AVONDALE — Ald. Carlos Ramirez-Rosa (35th) is looking to rezone two stretches of Milwaukee Avenue — one in Logan Square and another in Avondale — so he can control future development on the gentrifying street.
The alderman, who wasn't immediately available for an interview, introduced a pair of ordinances to the City Council Wednesday.
Under the proposal, all properties from 2610-2787 N. Milwaukee Ave. and 2800-2957 N. Milwaukee Ave. would get a zoning designation that would only allow retail storefronts and apartments on the ground floor. The alderman is also looking to rezone a property at 3015 N. Elbridge Ave. to the same zoning designation.
It's welcome news for the coalition of Avondale business owners and property owners who urged the alderman to rezone their stretch of Milwaukee Avenue last month as a way to thwart developers.
Still, Lynn Basa, one of the business owners who formed the coalition, was hesitant to declare victory just yet.
"It's too soon to tell. Just because the alderman introduced the measure is no guarantee of anything," Basa wrote in an email.
Basa's coalition sent a letter to the alderman last month, arguing that rezoning is the best tool available to ensure that Avondale doesn't become like rapidly gentrifying Logan Square.
"As numerous press accounts and our own eyes can attest, investors are turning their attention to our once sleepy stretch of Milwaukee," the letter reads. "Besides diversity and affordability, one of our most important quality-of-life assets is the well-preserved old Main Street of the 100-year-old original business district."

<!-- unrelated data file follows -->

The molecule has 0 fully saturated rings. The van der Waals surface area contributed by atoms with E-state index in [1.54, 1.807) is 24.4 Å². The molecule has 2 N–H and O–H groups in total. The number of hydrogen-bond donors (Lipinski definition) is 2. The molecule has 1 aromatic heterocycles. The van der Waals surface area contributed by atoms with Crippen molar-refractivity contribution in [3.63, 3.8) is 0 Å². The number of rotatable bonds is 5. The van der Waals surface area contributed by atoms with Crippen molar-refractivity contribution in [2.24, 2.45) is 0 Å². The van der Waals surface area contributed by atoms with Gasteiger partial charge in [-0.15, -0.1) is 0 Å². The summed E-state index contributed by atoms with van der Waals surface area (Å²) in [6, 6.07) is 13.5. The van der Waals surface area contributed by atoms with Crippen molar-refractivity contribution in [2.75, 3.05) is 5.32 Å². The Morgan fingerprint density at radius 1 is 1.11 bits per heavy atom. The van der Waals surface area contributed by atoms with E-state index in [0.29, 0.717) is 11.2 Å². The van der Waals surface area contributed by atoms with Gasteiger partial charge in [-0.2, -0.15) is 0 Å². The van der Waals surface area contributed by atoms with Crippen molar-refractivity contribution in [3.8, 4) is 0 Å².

Using zoning to control development is nothing new for the alderman, who used the tactic to block the redevelopment of the former Pierre's Bakery last spring. Weeks earlier, he used a change in zoning to gain more control over the redevelopment of the former Sunrise Market site at 2700 N. Milwaukee Ave.
The latest rezoning measures must go before the full City Council for final approval.
The strategy of changing zoning to control development is sometimes criticized for being a blunt instrument that not only promotes stagnation, but also gives already-powerful aldermen even more control over what gets built in their wards. But proponents of the tool like Basa argue it's a proactive measure that fosters more thoughtful conversations around new development.
Local developers like Nicholas Katsafados don't support the move.
"These are the people that are actually putting their money on the line, and you're trying to screw them," Katsafados previously said.